Powerful words, right?

When we recognize defensiveness in ourselves, it may help to remember that a powerful way to increase self-esteem and...
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Fear of humiliation, weakness and loss of control(DW# 768 )

Depending on how making mistakes, making amends and apologies were handled in our families when we were growing up, we adopt all sorts of beliefs around apologies and some of them may be rather unhealthy.

Part of maturing and growing as human beings involves taking stock of our dysfunctional beliefs, thought patterns and actions, evaluating their impact and choosing our own path forward.

So let us see if we may be unconsciously harbouring some of these beliefs which stand in the way of taking responsibility for our actions.

If we have a history of being harshly criticized by parents or other important people while growing up, we may find the idea of apologizing humiliating and as a coping mechanism, we may avoid admitting mistakes because of the horrible feelings and memories that apologizing brings up.

Sometimes, these memories are so traumatic that we end up insisting that we have done nothing wrong (or refuse to admit we have done something despite evidence to the contrary).
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Fear of vulnerability to emotion(DW# 767)

Apologizing to someone can make us feel emotionally vulnerable, raw and exposed. By apologizing, we open ourselves to bearing witness to someone else’s pain and confronting the possibility that we may be the cause of that distress.
Here is how Guy Winch Ph.D. explains the psychology of non-apologizers in Emotional First Aid: Healing Rejection, Guilt, Failure, and Other Everyday Hurts:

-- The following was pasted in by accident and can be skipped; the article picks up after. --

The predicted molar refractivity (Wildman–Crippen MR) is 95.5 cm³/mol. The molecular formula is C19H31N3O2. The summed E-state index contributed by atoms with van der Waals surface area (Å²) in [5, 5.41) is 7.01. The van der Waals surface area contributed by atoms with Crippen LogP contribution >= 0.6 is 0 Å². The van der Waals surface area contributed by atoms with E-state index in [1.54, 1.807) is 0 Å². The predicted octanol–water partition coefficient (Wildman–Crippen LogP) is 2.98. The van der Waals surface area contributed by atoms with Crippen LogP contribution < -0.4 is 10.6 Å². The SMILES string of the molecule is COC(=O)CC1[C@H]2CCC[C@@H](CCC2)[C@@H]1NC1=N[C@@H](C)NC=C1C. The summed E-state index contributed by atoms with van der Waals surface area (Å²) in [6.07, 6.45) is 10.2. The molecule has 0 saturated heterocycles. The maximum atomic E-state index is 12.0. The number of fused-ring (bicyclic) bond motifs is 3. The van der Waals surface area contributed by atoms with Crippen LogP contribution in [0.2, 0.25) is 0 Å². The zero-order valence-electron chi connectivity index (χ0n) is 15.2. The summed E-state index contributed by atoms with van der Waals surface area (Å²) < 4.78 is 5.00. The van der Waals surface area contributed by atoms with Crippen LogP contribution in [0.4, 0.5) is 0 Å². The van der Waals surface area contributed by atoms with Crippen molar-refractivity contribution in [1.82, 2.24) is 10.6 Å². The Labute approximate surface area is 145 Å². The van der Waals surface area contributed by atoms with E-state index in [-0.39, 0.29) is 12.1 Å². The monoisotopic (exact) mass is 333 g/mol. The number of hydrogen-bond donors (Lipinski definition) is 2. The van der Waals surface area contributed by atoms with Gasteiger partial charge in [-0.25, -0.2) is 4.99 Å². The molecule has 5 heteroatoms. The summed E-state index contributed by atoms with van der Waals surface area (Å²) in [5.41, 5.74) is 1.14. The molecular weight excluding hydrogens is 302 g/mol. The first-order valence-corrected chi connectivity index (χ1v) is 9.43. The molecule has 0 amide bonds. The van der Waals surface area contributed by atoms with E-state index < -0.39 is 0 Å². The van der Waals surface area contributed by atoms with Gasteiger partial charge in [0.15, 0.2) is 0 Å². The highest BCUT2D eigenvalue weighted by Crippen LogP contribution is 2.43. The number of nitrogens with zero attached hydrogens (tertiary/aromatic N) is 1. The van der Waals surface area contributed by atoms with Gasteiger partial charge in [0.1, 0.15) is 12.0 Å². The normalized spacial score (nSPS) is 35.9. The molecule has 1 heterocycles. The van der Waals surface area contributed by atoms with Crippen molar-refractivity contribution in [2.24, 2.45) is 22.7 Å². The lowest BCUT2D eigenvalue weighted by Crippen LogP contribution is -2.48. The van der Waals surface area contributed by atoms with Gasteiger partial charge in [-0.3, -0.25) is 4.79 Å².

By refusing to apologize, non-apologists are trying to manage their emotions. They are often comfortable with anger, irritability, and emotional distance, and experience emotional closeness and vulnerability to be extremely threatening. They fear that lowering their guard even slightly will make their psychological defenses crumble and open the floodgates to a well of sadness and despair that will pour out of them, leaving them powerless to stop it.

He goes on to explain that it is true that allowing yourself to witness someone’s pain and to apologize makes us...

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The fear of the unknown(DW# 766)

Let’s continue with our exploration of the challenges and barriers to accepting responsibility for our actions.

The truth is that when we apologize for what we did wrong, we do not know how it will be received.

And this fear of the unknown may keep us from accepting fault and making amends.

We may fear that our attempts at repair will be rejected.

The prospect of getting a cold shoulder, of not being forgiven or losing a relationship can understandably be unsettling, especially when it comes from someone we still love, care about and want to maintain a relationship with.

We may also be concerned that apologizing will open the floodgates to further accusations and conflict.

The logic behind this kind of thinking is that once we admit to one or more actions of wrongdoing, surely the other person will pounce on the opportunity to pile on all the previous offences which hurt them and are not yet forgiven. We fear that once we admit to doing anything wrong, it will forever be...